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Contains discussion of topics such as anti-Semitism, child abuse and suicide that some readers may find upsetting.
Ridley Road spoilers follow.
BBC drama Ridley Road transports us back to 1960s Britain when the bouffant was all the rage and fascism was undergoing a revival, promoted by individuals such as neo-Nazi Colin Jordan.
"He seemed fairly intelligent, ordinary, there was nothing deeply seemingly impactful in his young life that, on a cod psychology level, would necessarily have led to this narcissism and hateful racism," said Rory Kinnear (via The Times), who plays him in the series.
Jordan was born in Birmingham, where he attended the Warwick School. According to some reports, his father was a lecturer, while others claim that he was a postman. His mother was a teacher (via Bloomsbury Collections). He went on to study at Cambridge, where he achieved a second-class honours degree in history. During his time there, he also formed his own nationalist club.
Jordan served in the Royal Army Medical Corps, worked as a traveling sales representative and was also a maths teacher at a secondary boys school in Coventry before committing to politics full-time. He established the White Defence League, the base of which was a house in Notting Hill that he had inherited from Arnold Leese, the co-founder and head of the Imperial Fascist League. The organisation was eventually merged with the National Labour Party to form the British National Party, but when we first met him in Ridley Road, Jordan had moved on.
He was the face of the National Socialist Movement, which was later rebranded as the British Movement (BM). The group campaigned to repatriate all immigrants of colour and for Jews to be shipped off to Israel.
Colin was declared head of the organisation on April 20, 1962 – Hitler's birthday (via Nectar). The first rally took place in Trafalgar Square in July that same year, with Jordan's platform backdropped by banners that read "Britain Awake", "Keep White Solidarity" and "Free Britain from Jewish control". It descended into a mass brawl, for which he was imprisoned. That would not be the last time Jordan found himself behind bars, and he was in and out of court on numerous occasions following his involvement in various protests and rallies.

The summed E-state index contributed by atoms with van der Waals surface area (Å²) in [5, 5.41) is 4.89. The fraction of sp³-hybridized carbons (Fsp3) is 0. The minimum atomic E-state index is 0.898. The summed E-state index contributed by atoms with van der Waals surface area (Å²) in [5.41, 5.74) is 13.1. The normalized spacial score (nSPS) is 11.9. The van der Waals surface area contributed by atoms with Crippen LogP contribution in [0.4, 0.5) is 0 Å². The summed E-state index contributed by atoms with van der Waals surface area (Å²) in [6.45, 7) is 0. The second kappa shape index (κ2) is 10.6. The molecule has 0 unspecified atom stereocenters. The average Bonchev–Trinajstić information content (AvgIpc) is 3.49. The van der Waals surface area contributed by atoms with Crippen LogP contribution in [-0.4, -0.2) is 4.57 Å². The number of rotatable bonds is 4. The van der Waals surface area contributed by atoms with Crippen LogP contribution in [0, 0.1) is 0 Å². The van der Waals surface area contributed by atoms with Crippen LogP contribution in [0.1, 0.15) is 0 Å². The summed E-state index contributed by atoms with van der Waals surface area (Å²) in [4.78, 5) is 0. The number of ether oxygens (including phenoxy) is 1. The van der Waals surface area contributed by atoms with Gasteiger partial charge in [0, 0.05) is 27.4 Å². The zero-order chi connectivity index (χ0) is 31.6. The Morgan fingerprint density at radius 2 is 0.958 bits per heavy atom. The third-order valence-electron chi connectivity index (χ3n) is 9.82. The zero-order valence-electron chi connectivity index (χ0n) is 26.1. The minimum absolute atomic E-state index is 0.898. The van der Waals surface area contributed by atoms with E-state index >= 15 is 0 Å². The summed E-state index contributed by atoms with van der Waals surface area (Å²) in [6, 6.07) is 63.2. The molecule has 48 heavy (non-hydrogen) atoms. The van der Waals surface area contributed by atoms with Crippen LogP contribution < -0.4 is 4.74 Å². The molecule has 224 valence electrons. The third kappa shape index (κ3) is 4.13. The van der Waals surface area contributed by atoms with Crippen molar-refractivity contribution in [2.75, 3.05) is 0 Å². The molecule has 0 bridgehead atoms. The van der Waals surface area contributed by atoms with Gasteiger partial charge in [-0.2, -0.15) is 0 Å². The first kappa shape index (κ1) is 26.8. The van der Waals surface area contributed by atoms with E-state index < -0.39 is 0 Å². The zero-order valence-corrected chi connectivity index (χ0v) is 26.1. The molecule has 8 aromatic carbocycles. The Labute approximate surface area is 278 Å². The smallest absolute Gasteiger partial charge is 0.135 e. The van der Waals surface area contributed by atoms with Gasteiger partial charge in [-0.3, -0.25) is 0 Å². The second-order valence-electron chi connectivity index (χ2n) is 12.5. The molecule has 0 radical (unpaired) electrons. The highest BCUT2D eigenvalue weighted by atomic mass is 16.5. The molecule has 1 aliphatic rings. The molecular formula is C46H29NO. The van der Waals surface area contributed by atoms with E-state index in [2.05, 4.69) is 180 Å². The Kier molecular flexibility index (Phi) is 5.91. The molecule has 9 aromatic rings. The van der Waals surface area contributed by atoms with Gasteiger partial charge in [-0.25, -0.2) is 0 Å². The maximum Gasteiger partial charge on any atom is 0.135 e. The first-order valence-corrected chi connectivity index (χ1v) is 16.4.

Jordan's first wife was French socialite Françoise Dior, the niece of fashion designer Christian Dior. She, too, was a Nazi and helped fund various right-wing causes after the war. Their wedding ceremony reportedly involved them both nicking a finger, pressing them together and allowing the drops of blood to fall onto a copy of Mein Kampf.
"When I looked them up, I found a photograph of them giving the Nazi salute outside the church," said Agnes O'Casey, who plays Vivien Epstein in Ridley Road (via The Telegraph). Unlike Jordan, the young Jewish hairdresser who infiltrated his organisation in the drama is a work of fiction. But the 62 Group, the anti-facist organisation that features, was real.
Jordan and Dior's marriage eventually fell apart and he married again. In his book Death by Dior, Terry Cooper, who was romantically involved with Dior, claims that she had an incestuous relationship with her own daughter Christiane, before playing an active role in her child's suicide.
Jordan was reportedly fined for stealing three pairs of red knickers from Tesco in 1975. That same year, he resigned from the BM. In 1991, the police raided his home in search of racist literature but the warrant had expired and he sued the authorities, receiving a £10,000 settlement out of court.
In 2001, he received a court order prohibiting him from any political activity, but it was unearthed by a Scottish newspaper that he was communicating with fascist groups in Europe.
Jordan died in 2009 at the age of 85. He was succeeded by his second wife, Julianna Safrany.
Ridley Road continues on Sunday, September 10 at 9pm on BBC One. All four episodes are also available to stream now on BBC iPlayer.
We would encourage anyone who identifies with the topics raised in this article to reach out. Organisations who can offer support include Samaritans on 116 123 (www.samaritans.org) or Mind on 0300 123 3393 (www.mind.org.uk). Readers in the US are encouraged to visit mentalhealth.gov or the American Foundation for Suicide Prevention.
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